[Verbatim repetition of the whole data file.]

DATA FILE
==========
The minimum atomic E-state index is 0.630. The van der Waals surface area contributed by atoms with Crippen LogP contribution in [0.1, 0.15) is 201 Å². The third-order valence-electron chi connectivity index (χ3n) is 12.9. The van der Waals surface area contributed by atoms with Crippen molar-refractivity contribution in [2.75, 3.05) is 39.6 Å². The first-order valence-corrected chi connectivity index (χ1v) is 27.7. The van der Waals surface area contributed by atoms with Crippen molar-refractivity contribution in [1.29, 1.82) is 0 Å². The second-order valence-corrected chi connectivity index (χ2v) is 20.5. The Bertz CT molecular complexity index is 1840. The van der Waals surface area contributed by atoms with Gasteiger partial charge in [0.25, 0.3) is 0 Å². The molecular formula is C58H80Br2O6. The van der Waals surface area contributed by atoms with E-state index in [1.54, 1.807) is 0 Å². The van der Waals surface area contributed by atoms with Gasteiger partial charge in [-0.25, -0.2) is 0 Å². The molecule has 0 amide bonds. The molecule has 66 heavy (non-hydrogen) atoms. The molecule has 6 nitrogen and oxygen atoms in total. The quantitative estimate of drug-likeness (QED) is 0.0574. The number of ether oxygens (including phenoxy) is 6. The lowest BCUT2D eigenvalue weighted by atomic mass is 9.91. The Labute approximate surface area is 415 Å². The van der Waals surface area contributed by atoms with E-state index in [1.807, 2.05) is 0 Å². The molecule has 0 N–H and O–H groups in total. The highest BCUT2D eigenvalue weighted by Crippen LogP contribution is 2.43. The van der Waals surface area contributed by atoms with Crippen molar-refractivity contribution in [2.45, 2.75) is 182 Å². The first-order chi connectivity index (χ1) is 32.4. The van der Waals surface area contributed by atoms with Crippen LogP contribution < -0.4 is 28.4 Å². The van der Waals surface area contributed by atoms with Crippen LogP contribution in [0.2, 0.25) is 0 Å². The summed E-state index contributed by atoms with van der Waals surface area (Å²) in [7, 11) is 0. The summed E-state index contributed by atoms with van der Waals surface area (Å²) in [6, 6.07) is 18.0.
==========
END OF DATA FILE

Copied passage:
The minimum atomic E-state index is 0.630. The van der Waals surface area contributed by atoms with Crippen LogP contribution in [0.1, 0.15) is 201 Å². The third-order valence-electron chi connectivity index (χ3n) is 12.9. The van der Waals surface area contributed by atoms with Crippen molar-refractivity contribution in [2.75, 3.05) is 39.6 Å². The first-order valence-corrected chi connectivity index (χ1v) is 27.7. The van der Waals surface area contributed by atoms with Crippen molar-refractivity contribution in [1.29, 1.82) is 0 Å². The second-order valence-corrected chi connectivity index (χ2v) is 20.5. The Bertz CT molecular complexity index is 1840. The van der Waals surface area contributed by atoms with Gasteiger partial charge in [0.25, 0.3) is 0 Å². The molecular formula is C58H80Br2O6. The van der Waals surface area contributed by atoms with E-state index in [1.54, 1.807) is 0 Å². The van der Waals surface area contributed by atoms with Gasteiger partial charge in [-0.25, -0.2) is 0 Å². The molecule has 0 amide bonds. The molecule has 66 heavy (non-hydrogen) atoms. The molecule has 6 nitrogen and oxygen atoms in total. The quantitative estimate of drug-likeness (QED) is 0.0574. The number of ether oxygens (including phenoxy) is 6. The lowest BCUT2D eigenvalue weighted by atomic mass is 9.91. The Labute approximate surface area is 415 Å². The van der Waals surface area contributed by atoms with E-state index in [1.807, 2.05) is 0 Å². The molecule has 0 N–H and O–H groups in total. The highest BCUT2D eigenvalue weighted by Crippen LogP contribution is 2.43. The van der Waals surface area contributed by atoms with Crippen molar-refractivity contribution in [2.45, 2.75) is 182 Å². The first-order chi connectivity index (χ1) is 32.4. The van der Waals surface area contributed by atoms with Crippen LogP contribution < -0.4 is 28.4 Å². The van der Waals surface area contributed by atoms with Crippen LogP contribution in [0.2, 0.25) is 0 Å². The summed E-state index contributed by atoms with van der Waals surface area (Å²) in [7, 11) is 0. The summed E-state index contributed by atoms with van der Waals surface area (Å²) in [6, 6.07) is 18.0.